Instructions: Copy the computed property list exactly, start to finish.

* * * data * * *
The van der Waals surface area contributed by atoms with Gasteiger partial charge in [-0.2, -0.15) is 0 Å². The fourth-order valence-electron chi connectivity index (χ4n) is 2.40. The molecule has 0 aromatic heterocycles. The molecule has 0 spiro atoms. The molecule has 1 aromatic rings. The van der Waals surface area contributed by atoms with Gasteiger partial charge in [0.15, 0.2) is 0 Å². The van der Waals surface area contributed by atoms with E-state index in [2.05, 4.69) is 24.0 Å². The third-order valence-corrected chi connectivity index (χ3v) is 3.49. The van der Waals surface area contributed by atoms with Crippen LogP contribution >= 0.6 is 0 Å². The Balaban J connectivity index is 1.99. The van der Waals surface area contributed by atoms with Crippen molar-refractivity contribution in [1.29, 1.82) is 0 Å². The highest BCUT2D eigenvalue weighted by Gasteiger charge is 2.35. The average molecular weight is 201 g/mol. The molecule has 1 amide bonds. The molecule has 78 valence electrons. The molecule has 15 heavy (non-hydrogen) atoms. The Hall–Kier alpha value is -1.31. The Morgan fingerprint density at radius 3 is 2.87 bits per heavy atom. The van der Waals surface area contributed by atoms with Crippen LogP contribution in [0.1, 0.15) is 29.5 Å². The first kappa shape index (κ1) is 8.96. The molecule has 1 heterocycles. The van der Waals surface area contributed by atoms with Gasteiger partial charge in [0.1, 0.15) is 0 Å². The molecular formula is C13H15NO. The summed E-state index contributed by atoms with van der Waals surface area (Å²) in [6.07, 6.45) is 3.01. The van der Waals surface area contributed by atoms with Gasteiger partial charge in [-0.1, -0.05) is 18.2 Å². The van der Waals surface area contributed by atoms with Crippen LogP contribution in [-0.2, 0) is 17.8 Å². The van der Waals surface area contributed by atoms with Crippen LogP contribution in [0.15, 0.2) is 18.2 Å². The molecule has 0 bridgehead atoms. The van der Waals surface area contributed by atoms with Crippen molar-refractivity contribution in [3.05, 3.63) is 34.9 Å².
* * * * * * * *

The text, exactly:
The van der Waals surface area contributed by atoms with Gasteiger partial charge in [-0.2, -0.15) is 0 Å². The fourth-order valence-electron chi connectivity index (χ4n) is 2.40. The molecule has 0 aromatic heterocycles. The molecule has 0 spiro atoms. The molecule has 1 aromatic rings. The van der Waals surface area contributed by atoms with Gasteiger partial charge in [0.15, 0.2) is 0 Å². The van der Waals surface area contributed by atoms with E-state index in [2.05, 4.69) is 24.0 Å². The third-order valence-corrected chi connectivity index (χ3v) is 3.49. The van der Waals surface area contributed by atoms with Crippen LogP contribution >= 0.6 is 0 Å². The Balaban J connectivity index is 1.99. The van der Waals surface area contributed by atoms with Crippen molar-refractivity contribution in [1.29, 1.82) is 0 Å². The highest BCUT2D eigenvalue weighted by Gasteiger charge is 2.35. The average molecular weight is 201 g/mol. The molecule has 1 amide bonds. The molecule has 78 valence electrons. The molecule has 15 heavy (non-hydrogen) atoms. The Hall–Kier alpha value is -1.31. The Morgan fingerprint density at radius 3 is 2.87 bits per heavy atom. The van der Waals surface area contributed by atoms with Crippen LogP contribution in [0.1, 0.15) is 29.5 Å². The first kappa shape index (κ1) is 8.96. The molecule has 1 heterocycles. The van der Waals surface area contributed by atoms with Gasteiger partial charge in [0.1, 0.15) is 0 Å². The molecular formula is C13H15NO. The summed E-state index contributed by atoms with van der Waals surface area (Å²) in [6.07, 6.45) is 3.01. The van der Waals surface area contributed by atoms with Gasteiger partial charge in [-0.1, -0.05) is 18.2 Å². The van der Waals surface area contributed by atoms with Crippen LogP contribution in [-0.2, 0) is 17.8 Å². The van der Waals surface area contributed by atoms with Crippen LogP contribution in [0.15, 0.2) is 18.2 Å². The molecule has 0 bridgehead atoms. The van der Waals surface area contributed by atoms with Crippen molar-refractivity contribution in [3.05, 3.63) is 34.9 Å².